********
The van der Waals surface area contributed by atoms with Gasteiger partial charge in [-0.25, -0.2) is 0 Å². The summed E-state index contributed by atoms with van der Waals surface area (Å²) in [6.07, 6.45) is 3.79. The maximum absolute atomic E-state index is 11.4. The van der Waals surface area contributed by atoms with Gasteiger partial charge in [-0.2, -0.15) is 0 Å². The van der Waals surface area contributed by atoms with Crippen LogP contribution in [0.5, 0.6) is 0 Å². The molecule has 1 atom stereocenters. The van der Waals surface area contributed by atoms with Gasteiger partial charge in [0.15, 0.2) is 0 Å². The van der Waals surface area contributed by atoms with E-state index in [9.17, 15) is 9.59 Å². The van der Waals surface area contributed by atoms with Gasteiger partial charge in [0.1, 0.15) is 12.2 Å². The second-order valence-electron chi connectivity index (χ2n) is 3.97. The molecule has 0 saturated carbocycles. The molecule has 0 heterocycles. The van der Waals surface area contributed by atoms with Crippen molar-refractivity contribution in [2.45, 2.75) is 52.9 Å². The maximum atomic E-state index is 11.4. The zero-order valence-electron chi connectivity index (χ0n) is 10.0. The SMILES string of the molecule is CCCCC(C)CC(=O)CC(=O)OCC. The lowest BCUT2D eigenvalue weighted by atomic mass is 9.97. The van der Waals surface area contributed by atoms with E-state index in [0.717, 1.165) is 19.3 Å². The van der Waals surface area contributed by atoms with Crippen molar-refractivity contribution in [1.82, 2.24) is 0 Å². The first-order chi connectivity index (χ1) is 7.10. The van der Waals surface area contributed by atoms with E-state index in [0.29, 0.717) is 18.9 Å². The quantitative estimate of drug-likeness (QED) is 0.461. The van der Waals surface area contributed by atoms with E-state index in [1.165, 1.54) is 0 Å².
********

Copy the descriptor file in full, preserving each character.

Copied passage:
The van der Waals surface area contributed by atoms with Gasteiger partial charge in [-0.25, -0.2) is 0 Å². The summed E-state index contributed by atoms with van der Waals surface area (Å²) in [6.07, 6.45) is 3.79. The maximum absolute atomic E-state index is 11.4. The van der Waals surface area contributed by atoms with Gasteiger partial charge in [-0.2, -0.15) is 0 Å². The van der Waals surface area contributed by atoms with Crippen LogP contribution in [0.5, 0.6) is 0 Å². The molecule has 1 atom stereocenters. The van der Waals surface area contributed by atoms with Gasteiger partial charge in [0.15, 0.2) is 0 Å². The van der Waals surface area contributed by atoms with E-state index in [9.17, 15) is 9.59 Å². The van der Waals surface area contributed by atoms with Gasteiger partial charge in [0.1, 0.15) is 12.2 Å². The second-order valence-electron chi connectivity index (χ2n) is 3.97. The molecule has 0 saturated carbocycles. The molecule has 0 heterocycles. The van der Waals surface area contributed by atoms with Crippen molar-refractivity contribution in [2.45, 2.75) is 52.9 Å². The maximum atomic E-state index is 11.4. The zero-order valence-electron chi connectivity index (χ0n) is 10.0. The SMILES string of the molecule is CCCCC(C)CC(=O)CC(=O)OCC. The lowest BCUT2D eigenvalue weighted by atomic mass is 9.97. The van der Waals surface area contributed by atoms with E-state index in [0.717, 1.165) is 19.3 Å². The van der Waals surface area contributed by atoms with Crippen molar-refractivity contribution in [1.82, 2.24) is 0 Å². The first-order chi connectivity index (χ1) is 7.10. The van der Waals surface area contributed by atoms with E-state index in [0.29, 0.717) is 18.9 Å². The quantitative estimate of drug-likeness (QED) is 0.461. The van der Waals surface area contributed by atoms with E-state index in [1.165, 1.54) is 0 Å².